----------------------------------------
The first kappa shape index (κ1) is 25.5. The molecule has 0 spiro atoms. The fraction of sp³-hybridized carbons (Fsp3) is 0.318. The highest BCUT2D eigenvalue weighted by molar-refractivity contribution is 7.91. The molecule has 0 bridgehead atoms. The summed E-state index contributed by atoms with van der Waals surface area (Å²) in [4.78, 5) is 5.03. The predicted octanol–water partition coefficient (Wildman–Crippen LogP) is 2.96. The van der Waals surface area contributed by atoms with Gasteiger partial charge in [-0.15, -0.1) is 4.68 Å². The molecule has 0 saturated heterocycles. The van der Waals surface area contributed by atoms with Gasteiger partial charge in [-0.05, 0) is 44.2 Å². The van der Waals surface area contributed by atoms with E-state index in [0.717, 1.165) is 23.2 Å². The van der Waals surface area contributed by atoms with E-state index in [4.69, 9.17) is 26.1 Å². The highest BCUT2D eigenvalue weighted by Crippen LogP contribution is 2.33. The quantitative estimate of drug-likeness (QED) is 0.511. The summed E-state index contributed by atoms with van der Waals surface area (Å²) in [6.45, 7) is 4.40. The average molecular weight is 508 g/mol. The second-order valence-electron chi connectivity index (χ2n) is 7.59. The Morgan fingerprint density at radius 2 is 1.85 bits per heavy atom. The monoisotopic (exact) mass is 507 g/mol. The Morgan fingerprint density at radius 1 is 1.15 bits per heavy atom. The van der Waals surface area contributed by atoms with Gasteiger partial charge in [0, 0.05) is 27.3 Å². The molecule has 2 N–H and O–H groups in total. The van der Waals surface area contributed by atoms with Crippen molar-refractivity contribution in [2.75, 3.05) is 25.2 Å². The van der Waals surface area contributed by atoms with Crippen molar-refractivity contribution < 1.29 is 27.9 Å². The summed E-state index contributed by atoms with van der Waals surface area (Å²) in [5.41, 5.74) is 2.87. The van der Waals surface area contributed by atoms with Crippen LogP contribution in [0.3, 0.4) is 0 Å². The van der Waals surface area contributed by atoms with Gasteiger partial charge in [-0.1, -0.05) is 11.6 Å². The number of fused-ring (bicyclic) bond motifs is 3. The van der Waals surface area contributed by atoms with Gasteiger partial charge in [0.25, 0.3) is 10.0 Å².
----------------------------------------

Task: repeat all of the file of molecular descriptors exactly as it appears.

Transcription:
The first kappa shape index (κ1) is 25.5. The molecule has 0 spiro atoms. The fraction of sp³-hybridized carbons (Fsp3) is 0.318. The highest BCUT2D eigenvalue weighted by molar-refractivity contribution is 7.91. The molecule has 0 bridgehead atoms. The summed E-state index contributed by atoms with van der Waals surface area (Å²) in [4.78, 5) is 5.03. The predicted octanol–water partition coefficient (Wildman–Crippen LogP) is 2.96. The van der Waals surface area contributed by atoms with Gasteiger partial charge in [-0.15, -0.1) is 4.68 Å². The molecule has 0 saturated heterocycles. The van der Waals surface area contributed by atoms with Gasteiger partial charge in [-0.05, 0) is 44.2 Å². The van der Waals surface area contributed by atoms with E-state index in [0.717, 1.165) is 23.2 Å². The van der Waals surface area contributed by atoms with E-state index in [4.69, 9.17) is 26.1 Å². The highest BCUT2D eigenvalue weighted by Crippen LogP contribution is 2.33. The quantitative estimate of drug-likeness (QED) is 0.511. The summed E-state index contributed by atoms with van der Waals surface area (Å²) in [6.45, 7) is 4.40. The average molecular weight is 508 g/mol. The second-order valence-electron chi connectivity index (χ2n) is 7.59. The Morgan fingerprint density at radius 2 is 1.85 bits per heavy atom. The monoisotopic (exact) mass is 507 g/mol. The Morgan fingerprint density at radius 1 is 1.15 bits per heavy atom. The van der Waals surface area contributed by atoms with Gasteiger partial charge in [0, 0.05) is 27.3 Å². The molecule has 2 N–H and O–H groups in total. The van der Waals surface area contributed by atoms with Crippen molar-refractivity contribution in [2.75, 3.05) is 25.2 Å². The van der Waals surface area contributed by atoms with Crippen molar-refractivity contribution < 1.29 is 27.9 Å². The summed E-state index contributed by atoms with van der Waals surface area (Å²) in [5.41, 5.74) is 2.87. The van der Waals surface area contributed by atoms with Crippen LogP contribution in [0.3, 0.4) is 0 Å². The van der Waals surface area contributed by atoms with Gasteiger partial charge in [-0.1, -0.05) is 11.6 Å². The number of fused-ring (bicyclic) bond motifs is 3. The van der Waals surface area contributed by atoms with Gasteiger partial charge in [0.25, 0.3) is 10.0 Å².